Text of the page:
Posted by: Josh Lehner | November 14, 2019

In The News: Food Manufacturing Closures

Today we learned that the NORPAC sale to Oregon Potato Company fell through and that NORPAC would be shutting down both its Brooks and Salem facilities, in addition to the previously announced closure of their Stayton facility. All told 1,400 jobs are being lost, which any way you slice it is a big number. If we look at food manufacturing in the Salem MSA, on an annual basis employment totals about 4,500 jobs. Now, there are still big seasonal swings where the industry goes from around 6,000 during peak season to more like 4,000 during the rest of the year. But when such large losses are concentrated in a specific industry and in one regional economy, the concerns mount.

Losing a job and having to find another one usually results in lower wages, at least initially, as part of worker pay is not just overall experience, but within firm experience (length of tenure). On the brighter side, it is relatively easier to find a job today when the labor market is tighter than it is during a recession when there is more competition for fewer job openings. But layoffs, closures, and transitions are never easy. The Salem economy is about to have another 1,000 job seekers with similar skill sets searching for employment during the holidays.

Now, we had some inkling that there was trouble within the food industry even if we could not pinpoint what was going on. Starting about a year ago, we saw declines in weekly hours worked. We have imperfect data, but what we could tell were the drops were seen in food manufacturing and were outside of the Portland region. These declines did not appear to be trade war related, as the timing does not line up neatly nor were there declines in durable manufacturing hours worked at the time either. Now, we have seen durable hours worked decline in 2019, and we think some of that is trade war related. But back to food.

The hard thing to know was whether these hours worked declines meant there were underlying issues, or if it was volatility in the data. At the time, and even so far in 2019, the food manufacturing industry overall was adding jobs. We flagged the hours worked issues with our advisors a few times, but kept our outlook intact given employment was growing. Clearly there was something else afoot and we are adjusting our forecast accordingly ahead of next week’s forecast release.

As we discussed last year, Oregon’s food economy has been doing quite well over the past 10-20 years. The cluster is growing quickly, and outpacing growth in most other states as well. In particular, the employment gains in food processing had been robust. During a time period (2005-2018) when Oregon lost nearly 10,000 manufacturing jobs on net, the gain of 12,000 jobs among food and beverage manufacturers was a key reason why the state didn’t see larger losses.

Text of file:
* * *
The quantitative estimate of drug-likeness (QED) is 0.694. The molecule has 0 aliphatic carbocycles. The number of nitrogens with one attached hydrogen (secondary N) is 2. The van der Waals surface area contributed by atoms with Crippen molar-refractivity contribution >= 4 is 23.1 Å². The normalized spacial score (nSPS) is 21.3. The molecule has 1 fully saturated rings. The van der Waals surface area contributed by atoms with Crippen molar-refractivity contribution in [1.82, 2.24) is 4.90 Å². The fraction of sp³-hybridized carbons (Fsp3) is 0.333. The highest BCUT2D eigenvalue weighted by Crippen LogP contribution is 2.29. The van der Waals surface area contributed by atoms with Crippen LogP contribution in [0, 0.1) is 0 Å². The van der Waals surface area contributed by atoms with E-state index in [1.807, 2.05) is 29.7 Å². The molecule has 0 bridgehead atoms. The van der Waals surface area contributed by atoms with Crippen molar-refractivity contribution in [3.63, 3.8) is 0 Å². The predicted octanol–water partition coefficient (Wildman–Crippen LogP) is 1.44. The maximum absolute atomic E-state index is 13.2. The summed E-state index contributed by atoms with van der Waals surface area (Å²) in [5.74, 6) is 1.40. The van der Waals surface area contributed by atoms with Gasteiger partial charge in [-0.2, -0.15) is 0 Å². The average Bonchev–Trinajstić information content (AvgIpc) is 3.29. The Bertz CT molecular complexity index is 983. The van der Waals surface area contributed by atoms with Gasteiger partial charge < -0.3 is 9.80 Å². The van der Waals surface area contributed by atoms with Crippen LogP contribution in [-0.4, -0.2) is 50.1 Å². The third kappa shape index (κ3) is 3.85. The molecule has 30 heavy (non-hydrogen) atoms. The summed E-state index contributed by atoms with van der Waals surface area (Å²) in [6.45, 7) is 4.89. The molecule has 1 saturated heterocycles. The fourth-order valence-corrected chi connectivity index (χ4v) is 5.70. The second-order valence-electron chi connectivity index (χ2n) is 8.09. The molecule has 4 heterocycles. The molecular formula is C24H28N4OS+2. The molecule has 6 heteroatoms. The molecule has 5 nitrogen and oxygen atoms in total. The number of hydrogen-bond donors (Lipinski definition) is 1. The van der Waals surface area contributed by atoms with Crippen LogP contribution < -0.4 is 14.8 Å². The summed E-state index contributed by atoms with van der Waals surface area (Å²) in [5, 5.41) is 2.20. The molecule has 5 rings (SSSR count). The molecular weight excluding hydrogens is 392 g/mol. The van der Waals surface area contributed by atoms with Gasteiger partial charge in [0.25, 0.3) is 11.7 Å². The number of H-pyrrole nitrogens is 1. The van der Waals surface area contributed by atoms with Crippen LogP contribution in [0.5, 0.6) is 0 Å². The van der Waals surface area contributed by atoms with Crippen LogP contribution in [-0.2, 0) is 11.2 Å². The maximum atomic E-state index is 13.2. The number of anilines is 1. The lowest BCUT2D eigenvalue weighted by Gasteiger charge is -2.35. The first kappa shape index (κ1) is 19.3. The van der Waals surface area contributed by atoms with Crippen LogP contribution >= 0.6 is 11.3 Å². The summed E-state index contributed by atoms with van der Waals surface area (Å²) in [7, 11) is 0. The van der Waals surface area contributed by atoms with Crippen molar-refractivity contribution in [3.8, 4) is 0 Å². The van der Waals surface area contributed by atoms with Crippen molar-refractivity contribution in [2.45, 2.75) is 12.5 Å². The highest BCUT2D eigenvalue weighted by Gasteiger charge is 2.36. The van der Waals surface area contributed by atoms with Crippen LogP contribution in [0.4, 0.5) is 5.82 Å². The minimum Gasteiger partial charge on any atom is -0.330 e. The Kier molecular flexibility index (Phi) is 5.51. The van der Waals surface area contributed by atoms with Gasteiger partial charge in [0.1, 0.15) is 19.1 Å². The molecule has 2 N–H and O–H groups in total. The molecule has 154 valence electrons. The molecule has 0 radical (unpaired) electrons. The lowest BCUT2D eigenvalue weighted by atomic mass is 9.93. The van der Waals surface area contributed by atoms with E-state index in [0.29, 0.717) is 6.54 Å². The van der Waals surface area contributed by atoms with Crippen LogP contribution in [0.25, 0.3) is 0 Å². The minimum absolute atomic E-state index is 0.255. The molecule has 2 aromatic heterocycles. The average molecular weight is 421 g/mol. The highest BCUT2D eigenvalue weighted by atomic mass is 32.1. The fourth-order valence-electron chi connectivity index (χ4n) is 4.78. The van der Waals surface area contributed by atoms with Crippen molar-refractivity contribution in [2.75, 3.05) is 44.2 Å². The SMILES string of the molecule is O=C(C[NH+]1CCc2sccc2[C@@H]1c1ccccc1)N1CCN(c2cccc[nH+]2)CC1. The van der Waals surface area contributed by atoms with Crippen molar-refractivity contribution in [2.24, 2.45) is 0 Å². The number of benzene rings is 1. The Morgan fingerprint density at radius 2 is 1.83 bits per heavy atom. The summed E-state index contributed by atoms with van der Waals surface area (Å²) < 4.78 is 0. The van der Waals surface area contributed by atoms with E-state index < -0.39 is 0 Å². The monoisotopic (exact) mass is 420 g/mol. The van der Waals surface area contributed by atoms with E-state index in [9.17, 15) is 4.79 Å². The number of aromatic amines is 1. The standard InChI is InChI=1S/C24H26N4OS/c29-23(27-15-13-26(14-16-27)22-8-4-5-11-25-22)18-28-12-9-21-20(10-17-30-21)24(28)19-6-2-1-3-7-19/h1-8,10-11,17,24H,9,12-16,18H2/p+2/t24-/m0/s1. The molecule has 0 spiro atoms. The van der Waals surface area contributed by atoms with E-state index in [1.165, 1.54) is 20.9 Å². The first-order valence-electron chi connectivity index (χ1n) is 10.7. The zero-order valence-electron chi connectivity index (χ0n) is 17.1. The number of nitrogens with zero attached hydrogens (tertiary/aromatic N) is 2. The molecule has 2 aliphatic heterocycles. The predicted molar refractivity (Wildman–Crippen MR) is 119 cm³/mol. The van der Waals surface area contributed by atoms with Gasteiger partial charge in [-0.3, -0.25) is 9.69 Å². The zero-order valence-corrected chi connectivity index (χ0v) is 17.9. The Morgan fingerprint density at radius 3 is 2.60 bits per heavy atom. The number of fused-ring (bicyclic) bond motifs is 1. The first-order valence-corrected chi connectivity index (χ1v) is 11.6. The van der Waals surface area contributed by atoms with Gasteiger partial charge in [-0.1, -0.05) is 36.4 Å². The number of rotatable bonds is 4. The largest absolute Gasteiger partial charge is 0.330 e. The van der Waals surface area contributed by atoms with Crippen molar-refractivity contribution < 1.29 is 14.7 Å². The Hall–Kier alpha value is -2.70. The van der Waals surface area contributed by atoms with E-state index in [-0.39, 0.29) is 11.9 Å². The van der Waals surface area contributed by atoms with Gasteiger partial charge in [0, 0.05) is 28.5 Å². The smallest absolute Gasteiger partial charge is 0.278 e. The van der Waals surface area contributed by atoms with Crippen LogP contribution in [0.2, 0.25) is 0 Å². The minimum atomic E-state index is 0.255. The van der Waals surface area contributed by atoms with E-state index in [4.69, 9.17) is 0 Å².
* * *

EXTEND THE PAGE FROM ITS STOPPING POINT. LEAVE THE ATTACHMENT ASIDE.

The largest drivers of these gains have been breweries and fruits and vegetables. However the growth has been across all sub-sectors and regions of the state. The processing segment of the food economy in Oregon had grown to around 2% of all such jobs nationwide, and it’s local industry concentration was 50% larger than it was nationwide (location quotient of 1.5). And while wages aren’t high, the pay does tend to be better in processing — the value-added part — than it is in the distribution or service segments of the food economy.

As always in these types of situations, the question is whether or not the closure is a firm specific issue, an industry specific problem, or a harbinger of macroeconomy problems. I won’t pretend I have the answer right now. And even though I am not aware of similar announcements elsewhere in the industry, only time will tell.

Finally, the food industry has a fairly large presence throughout the Pacific Northwest. Expectations today are that local crops will be sent to other facilities, maybe (probably?) those in the region for processing and packaging. This will require reworking the local supply chain to get goods to market. These transitions are also not costless and not always easy, however local farmers should be able to find buyers for their commodities.


Responses

  1. […] Source: In The News: Food Manufacturing Closures | Oregon Office of Economic Analysis […]

  2. […] The 1,400 pending NORPAC cuts represent a huge share of the food processing workforce in the Salem area, which numbers about 4,500 on an annual basis, according to Oregon state economist Josh Lehner. […]


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